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Magic: The Gathering is one of the most important and influential games of our time. It was an instant hit when it first appeared at the Gen Con game convention in 1993 and has grown steadily in popularity since. This is a special two-part look at the creation and development of the game as written by the designer, Richard Garfield. Richard wrote the first part “The Creation of Magic: The Gathering” nearly 10 years ago when the game was first released. In it he muses about the design challenges of a collectable trading card game, and he recounts the game‘s fascinating playtest history.
The second part “Magic Design: A Decade Later” is a retrospective on the original design notes. In it Richard provides insight about how and why the game has evolved the way it has—including thoughts on today’s Magic Pro Tour, Magic Online, and the next ten years for the game.
by Richard Garfield (written 1993)
Games evolve. New ones take the most loved features of earlier games and add original characteristics. The creation of Magic: The Gathering is a case in point.
Though there are about a dozen games that have directly influenced Magic in one way or another, the game‘s most influential ancestor is a game for which I have no end of respect: Cosmic Encounter originally published by Eon Products and re-released by Mayfair Games. In this game, participants play alien races striving to conquer a piece of the universe. Players can attempt their conquest alone, or forge alliances with other aliens. There are nearly 50 alien races which can be played, each of which has a unique ability: the Amoeba, for example, has the power to Ooze, giving it unlimited token movement; the Sniveler has the power to Whine, allowing it to automatically catch up when behind. The best thing about Cosmic Encounter is precisely this limitless variety. I have played hundreds of times and still can be surprised at the interactions different combinations of aliens produce. Cosmic Encounter remains enjoyable because it is constantly new.
Cosmic Encounter proved to be an interesting complement to my own design ideas. I had been mulling over a longtime idea of mine: a game which used a deck of cards whose composition changed between rounds. During the course of the game, the players would add cards to and remove cards from the deck, so that when you played a new game it would have an entirely different card mix. I remembered playing marbles in elementary school, where each player had his own collection from which he would trade and compete. I was also curious about Strat-o-matic Baseball, in which participants draft, field, and compete their own teams of baseball players, whose abilities are based on real players’ previous year statistics. Intrigued by the structure of the game, I was irritated that the subject was one for which I had no patience.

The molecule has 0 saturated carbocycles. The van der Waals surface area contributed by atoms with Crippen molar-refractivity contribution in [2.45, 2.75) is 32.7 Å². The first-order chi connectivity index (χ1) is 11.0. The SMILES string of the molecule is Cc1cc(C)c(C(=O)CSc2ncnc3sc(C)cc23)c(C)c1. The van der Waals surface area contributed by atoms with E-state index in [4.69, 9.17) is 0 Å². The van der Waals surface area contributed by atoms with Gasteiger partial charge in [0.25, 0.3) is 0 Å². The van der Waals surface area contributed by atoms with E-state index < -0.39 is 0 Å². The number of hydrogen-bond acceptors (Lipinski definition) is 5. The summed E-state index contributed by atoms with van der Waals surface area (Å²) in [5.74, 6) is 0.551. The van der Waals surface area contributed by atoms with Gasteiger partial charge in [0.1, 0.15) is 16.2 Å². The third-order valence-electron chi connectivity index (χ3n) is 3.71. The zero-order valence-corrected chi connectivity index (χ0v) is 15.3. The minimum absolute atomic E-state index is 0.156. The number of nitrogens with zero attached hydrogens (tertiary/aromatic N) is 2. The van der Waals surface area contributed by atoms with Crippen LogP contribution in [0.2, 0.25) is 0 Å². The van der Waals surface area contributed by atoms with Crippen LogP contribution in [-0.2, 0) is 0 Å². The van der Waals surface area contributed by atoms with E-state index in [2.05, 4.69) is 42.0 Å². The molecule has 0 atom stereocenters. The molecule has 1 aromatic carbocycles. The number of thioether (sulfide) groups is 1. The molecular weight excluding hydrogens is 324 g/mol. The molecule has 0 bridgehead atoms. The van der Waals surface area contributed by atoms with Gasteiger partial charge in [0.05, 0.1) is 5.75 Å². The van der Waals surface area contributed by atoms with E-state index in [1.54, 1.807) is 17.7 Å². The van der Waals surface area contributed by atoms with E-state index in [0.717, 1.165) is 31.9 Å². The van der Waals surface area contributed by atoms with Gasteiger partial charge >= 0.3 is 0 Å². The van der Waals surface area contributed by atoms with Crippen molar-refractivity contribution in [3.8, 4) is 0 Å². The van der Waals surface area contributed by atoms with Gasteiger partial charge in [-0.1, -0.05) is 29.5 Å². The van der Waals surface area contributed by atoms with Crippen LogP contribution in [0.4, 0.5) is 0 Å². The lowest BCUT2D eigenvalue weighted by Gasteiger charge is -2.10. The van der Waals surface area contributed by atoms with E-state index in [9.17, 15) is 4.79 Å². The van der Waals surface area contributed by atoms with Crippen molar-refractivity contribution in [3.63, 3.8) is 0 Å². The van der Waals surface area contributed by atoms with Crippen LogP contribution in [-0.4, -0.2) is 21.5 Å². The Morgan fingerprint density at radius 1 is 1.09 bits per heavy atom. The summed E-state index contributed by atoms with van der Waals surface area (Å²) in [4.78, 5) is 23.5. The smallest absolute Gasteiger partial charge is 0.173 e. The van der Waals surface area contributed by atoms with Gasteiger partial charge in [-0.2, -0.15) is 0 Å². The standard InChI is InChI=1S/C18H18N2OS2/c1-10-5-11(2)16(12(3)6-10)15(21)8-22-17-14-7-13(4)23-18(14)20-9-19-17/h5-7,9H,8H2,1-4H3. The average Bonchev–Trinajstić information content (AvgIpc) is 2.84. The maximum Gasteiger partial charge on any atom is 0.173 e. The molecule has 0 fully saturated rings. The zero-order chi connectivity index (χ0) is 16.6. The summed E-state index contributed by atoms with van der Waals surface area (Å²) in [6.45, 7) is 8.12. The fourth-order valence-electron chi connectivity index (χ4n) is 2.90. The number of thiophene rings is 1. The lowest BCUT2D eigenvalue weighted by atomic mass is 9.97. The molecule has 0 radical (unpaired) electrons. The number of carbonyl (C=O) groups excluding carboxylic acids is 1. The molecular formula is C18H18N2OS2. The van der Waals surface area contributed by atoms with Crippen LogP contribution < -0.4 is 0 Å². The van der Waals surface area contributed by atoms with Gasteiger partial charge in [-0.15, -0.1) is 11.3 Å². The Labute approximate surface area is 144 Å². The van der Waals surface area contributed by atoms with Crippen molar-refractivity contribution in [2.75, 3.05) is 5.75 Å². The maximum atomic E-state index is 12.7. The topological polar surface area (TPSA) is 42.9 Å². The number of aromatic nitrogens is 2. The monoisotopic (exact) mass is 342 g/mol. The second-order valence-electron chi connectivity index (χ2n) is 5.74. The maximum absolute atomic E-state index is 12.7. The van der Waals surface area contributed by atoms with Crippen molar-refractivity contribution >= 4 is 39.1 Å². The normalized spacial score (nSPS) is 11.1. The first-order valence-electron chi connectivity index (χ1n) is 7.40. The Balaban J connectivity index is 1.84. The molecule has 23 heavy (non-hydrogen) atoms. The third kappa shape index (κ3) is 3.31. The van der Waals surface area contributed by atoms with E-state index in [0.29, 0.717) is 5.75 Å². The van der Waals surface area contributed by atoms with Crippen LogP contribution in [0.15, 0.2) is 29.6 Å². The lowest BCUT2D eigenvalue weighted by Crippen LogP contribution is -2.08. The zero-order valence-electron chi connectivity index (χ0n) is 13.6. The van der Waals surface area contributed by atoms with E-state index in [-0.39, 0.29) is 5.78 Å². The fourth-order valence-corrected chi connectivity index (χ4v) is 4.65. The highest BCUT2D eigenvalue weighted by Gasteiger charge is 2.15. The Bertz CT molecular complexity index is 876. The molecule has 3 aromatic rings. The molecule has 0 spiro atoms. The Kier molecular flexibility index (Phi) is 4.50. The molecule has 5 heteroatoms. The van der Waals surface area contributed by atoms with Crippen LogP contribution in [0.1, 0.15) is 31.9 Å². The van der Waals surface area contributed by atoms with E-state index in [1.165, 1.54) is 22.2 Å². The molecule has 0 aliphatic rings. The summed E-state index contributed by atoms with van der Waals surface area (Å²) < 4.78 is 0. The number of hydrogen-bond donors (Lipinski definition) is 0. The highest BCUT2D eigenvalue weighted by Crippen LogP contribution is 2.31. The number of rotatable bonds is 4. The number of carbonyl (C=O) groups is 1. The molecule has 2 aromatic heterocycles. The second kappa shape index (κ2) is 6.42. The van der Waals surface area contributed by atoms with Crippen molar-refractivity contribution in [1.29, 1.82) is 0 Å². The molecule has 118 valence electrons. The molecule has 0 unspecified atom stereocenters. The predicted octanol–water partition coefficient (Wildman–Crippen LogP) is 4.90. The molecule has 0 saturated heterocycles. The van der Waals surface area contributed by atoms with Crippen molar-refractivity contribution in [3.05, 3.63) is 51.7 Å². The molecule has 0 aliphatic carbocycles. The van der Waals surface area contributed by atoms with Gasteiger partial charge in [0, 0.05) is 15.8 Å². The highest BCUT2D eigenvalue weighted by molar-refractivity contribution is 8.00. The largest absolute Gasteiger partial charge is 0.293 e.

These thoughts were the essence of what eventually became Magic. My experiences with Cosmic and other games inspired me to create a card game in 1982 called Five Magics. Five Magics was an attempt to distill the modularity of Cosmic Encounter down to just a card game. The nature of Cosmic Encounter seemed entirely appropriate for a magical card game—wild and not entirely predictable, but not completely unknown, like a set of forces you almost, but don’t quite, understand. Over the next few years, Five Magics went on to inspire entirely new magical card games among my friends.
Ten years later, I was still designing games, and Mike Davis and I had come up with a boardgame RoboRally. Mike was acting as our agent, and among the companies he approached was a brand new gaming company called Wizards of the Coast. Things seemed to be going well, so that August, Mike, and I made our way to Portland, Oregon to meet over a pizza with Peter Adkison and James Hays of Wizards of the Coast.
Both Peter and James were very receptive to RoboRally, but informed me that they weren’t really in a position to come out with a board game right away. This wasn’t what I had come out to hear, of course, but I didn’t want the trip to be a total waste. I asked Peter what he would be interested in. Peter replied that he really saw a need for a game that could be played quickly with minimal equipment, a game that would go over well at conventions. Could I do it?
Within a few days, the initial concept for a trading card game was born, based on another card game I had developed in 1985 called Safecracker. It hadn’t been one of my best games. But then I remembered Encounter called Five Magics.
I went back to graduate school at the University of Pennsylvania, and worked on the card game in whatever spare time I had. It wasn’t easy; there were three months of false starts on the project, there are so many aspects of card game design that have to be reconsidered when designing trading card games. First of all, you can’t have any bad cards—people wouldn’t play with them. In fact, you want to prevent too much range in the utility of cards because players will only play with the best—why make cards people won’t play with? Besides, homogeneity of card power is the only way to combat the “rich kid syndrome” that threatened the game concept from the start. What was to keep someone from going out and getting ten decks and becoming unbeatable?
It was a major design concern. I had numerous theories on how to prevent purchasing power from unbalancing the game, none of which were entirely valid but all of which had a grain of truth. The most compelling counter to this “buy-out-the-store” strategy was the ante. If we were playing for ante, the argument ran, and your deck was the distilled fruit of ten decks, when I did win, I would win a more valuable card. Also, if the game had enough skill, then the player purchasing their power would surely be easy prey for the players dueling and trading their way to a good deck. And of course there was the sentiment that buying a lot of poker chips doesn’t make you a winner. In the end, however, the “rich kid syndrome” became less of a concern. Magic is a fun game, and it doesn‘t really matter how you get your deck. Playtesting showed that a deck that is too powerful defeats itself. On the one hand, people stopped playing against it for ante unless a handicap was invoked; on the other, it inspired them to assemble more effective decks in response.